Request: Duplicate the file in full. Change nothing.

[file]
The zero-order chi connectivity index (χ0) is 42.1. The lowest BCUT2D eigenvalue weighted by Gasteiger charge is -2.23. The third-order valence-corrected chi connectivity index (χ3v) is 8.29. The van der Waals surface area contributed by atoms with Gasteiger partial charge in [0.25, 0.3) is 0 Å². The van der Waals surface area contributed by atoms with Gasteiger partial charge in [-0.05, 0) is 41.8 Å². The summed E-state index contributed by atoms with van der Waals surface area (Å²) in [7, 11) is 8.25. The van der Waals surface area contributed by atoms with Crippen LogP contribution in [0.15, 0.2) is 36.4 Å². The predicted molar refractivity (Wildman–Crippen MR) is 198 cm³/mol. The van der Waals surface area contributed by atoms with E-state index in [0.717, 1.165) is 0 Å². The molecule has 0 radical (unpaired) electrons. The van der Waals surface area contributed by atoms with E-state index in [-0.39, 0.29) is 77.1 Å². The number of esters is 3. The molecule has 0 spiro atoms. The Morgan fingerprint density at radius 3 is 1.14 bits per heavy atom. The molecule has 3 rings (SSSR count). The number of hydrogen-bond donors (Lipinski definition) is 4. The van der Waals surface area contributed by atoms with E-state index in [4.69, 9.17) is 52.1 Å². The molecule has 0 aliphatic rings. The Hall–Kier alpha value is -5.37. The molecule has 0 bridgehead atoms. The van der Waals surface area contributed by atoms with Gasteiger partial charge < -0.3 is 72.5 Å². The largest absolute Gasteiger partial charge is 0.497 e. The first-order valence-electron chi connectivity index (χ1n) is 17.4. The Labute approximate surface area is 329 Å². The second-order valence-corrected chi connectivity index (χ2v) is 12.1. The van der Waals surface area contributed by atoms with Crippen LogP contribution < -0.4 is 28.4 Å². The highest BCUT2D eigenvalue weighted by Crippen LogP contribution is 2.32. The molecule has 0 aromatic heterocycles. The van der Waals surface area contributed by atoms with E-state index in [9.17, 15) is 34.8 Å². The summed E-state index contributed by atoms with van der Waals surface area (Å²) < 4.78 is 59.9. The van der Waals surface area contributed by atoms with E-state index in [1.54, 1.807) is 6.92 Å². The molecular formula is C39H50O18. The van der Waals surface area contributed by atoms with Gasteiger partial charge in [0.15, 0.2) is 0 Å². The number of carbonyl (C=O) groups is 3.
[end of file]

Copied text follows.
The zero-order chi connectivity index (χ0) is 42.1. The lowest BCUT2D eigenvalue weighted by Gasteiger charge is -2.23. The third-order valence-corrected chi connectivity index (χ3v) is 8.29. The van der Waals surface area contributed by atoms with Gasteiger partial charge in [0.25, 0.3) is 0 Å². The van der Waals surface area contributed by atoms with Gasteiger partial charge in [-0.05, 0) is 41.8 Å². The summed E-state index contributed by atoms with van der Waals surface area (Å²) in [7, 11) is 8.25. The van der Waals surface area contributed by atoms with Crippen LogP contribution in [0.15, 0.2) is 36.4 Å². The predicted molar refractivity (Wildman–Crippen MR) is 198 cm³/mol. The van der Waals surface area contributed by atoms with E-state index in [0.717, 1.165) is 0 Å². The molecule has 0 radical (unpaired) electrons. The van der Waals surface area contributed by atoms with E-state index in [-0.39, 0.29) is 77.1 Å². The number of esters is 3. The molecule has 0 spiro atoms. The Morgan fingerprint density at radius 3 is 1.14 bits per heavy atom. The molecule has 3 rings (SSSR count). The number of hydrogen-bond donors (Lipinski definition) is 4. The van der Waals surface area contributed by atoms with E-state index in [4.69, 9.17) is 52.1 Å². The molecule has 0 aliphatic rings. The Hall–Kier alpha value is -5.37. The molecule has 0 bridgehead atoms. The van der Waals surface area contributed by atoms with Gasteiger partial charge < -0.3 is 72.5 Å². The largest absolute Gasteiger partial charge is 0.497 e. The first-order valence-electron chi connectivity index (χ1n) is 17.4. The Labute approximate surface area is 329 Å². The second-order valence-corrected chi connectivity index (χ2v) is 12.1. The van der Waals surface area contributed by atoms with Crippen LogP contribution < -0.4 is 28.4 Å². The highest BCUT2D eigenvalue weighted by Crippen LogP contribution is 2.32. The molecule has 0 aromatic heterocycles. The van der Waals surface area contributed by atoms with E-state index in [9.17, 15) is 34.8 Å². The summed E-state index contributed by atoms with van der Waals surface area (Å²) < 4.78 is 59.9. The van der Waals surface area contributed by atoms with E-state index in [1.54, 1.807) is 6.92 Å². The molecular formula is C39H50O18. The van der Waals surface area contributed by atoms with Gasteiger partial charge in [0.15, 0.2) is 0 Å². The number of carbonyl (C=O) groups is 3.